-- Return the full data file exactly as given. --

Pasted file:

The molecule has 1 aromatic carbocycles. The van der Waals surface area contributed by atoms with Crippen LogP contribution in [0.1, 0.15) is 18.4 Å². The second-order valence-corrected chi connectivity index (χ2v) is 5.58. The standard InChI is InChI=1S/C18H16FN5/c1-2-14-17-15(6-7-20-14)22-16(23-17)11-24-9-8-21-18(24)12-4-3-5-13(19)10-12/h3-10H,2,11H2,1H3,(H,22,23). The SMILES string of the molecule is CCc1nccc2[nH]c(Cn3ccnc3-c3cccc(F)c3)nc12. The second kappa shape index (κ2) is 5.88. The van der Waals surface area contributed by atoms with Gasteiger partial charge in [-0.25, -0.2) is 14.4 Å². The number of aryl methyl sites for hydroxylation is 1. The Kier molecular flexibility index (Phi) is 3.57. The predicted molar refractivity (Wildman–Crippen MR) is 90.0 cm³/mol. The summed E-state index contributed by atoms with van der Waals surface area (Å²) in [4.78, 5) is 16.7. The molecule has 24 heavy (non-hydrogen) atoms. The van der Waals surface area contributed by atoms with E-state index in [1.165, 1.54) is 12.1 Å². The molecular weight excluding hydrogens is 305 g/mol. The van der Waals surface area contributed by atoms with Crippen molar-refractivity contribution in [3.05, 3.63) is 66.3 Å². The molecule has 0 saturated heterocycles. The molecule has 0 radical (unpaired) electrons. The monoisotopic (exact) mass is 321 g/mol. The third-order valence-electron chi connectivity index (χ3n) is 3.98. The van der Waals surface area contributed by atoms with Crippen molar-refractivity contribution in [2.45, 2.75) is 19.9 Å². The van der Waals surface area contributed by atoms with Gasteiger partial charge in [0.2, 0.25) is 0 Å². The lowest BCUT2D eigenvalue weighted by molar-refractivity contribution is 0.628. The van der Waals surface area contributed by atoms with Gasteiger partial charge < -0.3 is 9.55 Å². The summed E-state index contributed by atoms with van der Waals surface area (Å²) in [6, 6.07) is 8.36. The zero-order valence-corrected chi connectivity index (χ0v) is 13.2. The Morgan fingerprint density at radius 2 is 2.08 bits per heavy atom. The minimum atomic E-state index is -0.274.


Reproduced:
The molecule has 1 aromatic carbocycles. The van der Waals surface area contributed by atoms with Crippen LogP contribution in [0.1, 0.15) is 18.4 Å². The second-order valence-corrected chi connectivity index (χ2v) is 5.58. The standard InChI is InChI=1S/C18H16FN5/c1-2-14-17-15(6-7-20-14)22-16(23-17)11-24-9-8-21-18(24)12-4-3-5-13(19)10-12/h3-10H,2,11H2,1H3,(H,22,23). The SMILES string of the molecule is CCc1nccc2[nH]c(Cn3ccnc3-c3cccc(F)c3)nc12. The second kappa shape index (κ2) is 5.88. The van der Waals surface area contributed by atoms with Gasteiger partial charge in [-0.25, -0.2) is 14.4 Å². The number of aryl methyl sites for hydroxylation is 1. The Kier molecular flexibility index (Phi) is 3.57. The predicted molar refractivity (Wildman–Crippen MR) is 90.0 cm³/mol. The summed E-state index contributed by atoms with van der Waals surface area (Å²) in [4.78, 5) is 16.7. The molecule has 24 heavy (non-hydrogen) atoms. The van der Waals surface area contributed by atoms with E-state index in [1.165, 1.54) is 12.1 Å². The molecular weight excluding hydrogens is 305 g/mol. The van der Waals surface area contributed by atoms with Crippen molar-refractivity contribution in [3.05, 3.63) is 66.3 Å². The molecule has 0 saturated heterocycles. The molecule has 0 radical (unpaired) electrons. The monoisotopic (exact) mass is 321 g/mol. The third-order valence-electron chi connectivity index (χ3n) is 3.98. The van der Waals surface area contributed by atoms with Crippen molar-refractivity contribution in [2.45, 2.75) is 19.9 Å². The van der Waals surface area contributed by atoms with Gasteiger partial charge in [0.2, 0.25) is 0 Å². The lowest BCUT2D eigenvalue weighted by molar-refractivity contribution is 0.628. The van der Waals surface area contributed by atoms with Gasteiger partial charge < -0.3 is 9.55 Å². The summed E-state index contributed by atoms with van der Waals surface area (Å²) in [6, 6.07) is 8.36. The zero-order valence-corrected chi connectivity index (χ0v) is 13.2. The Morgan fingerprint density at radius 2 is 2.08 bits per heavy atom. The minimum atomic E-state index is -0.274.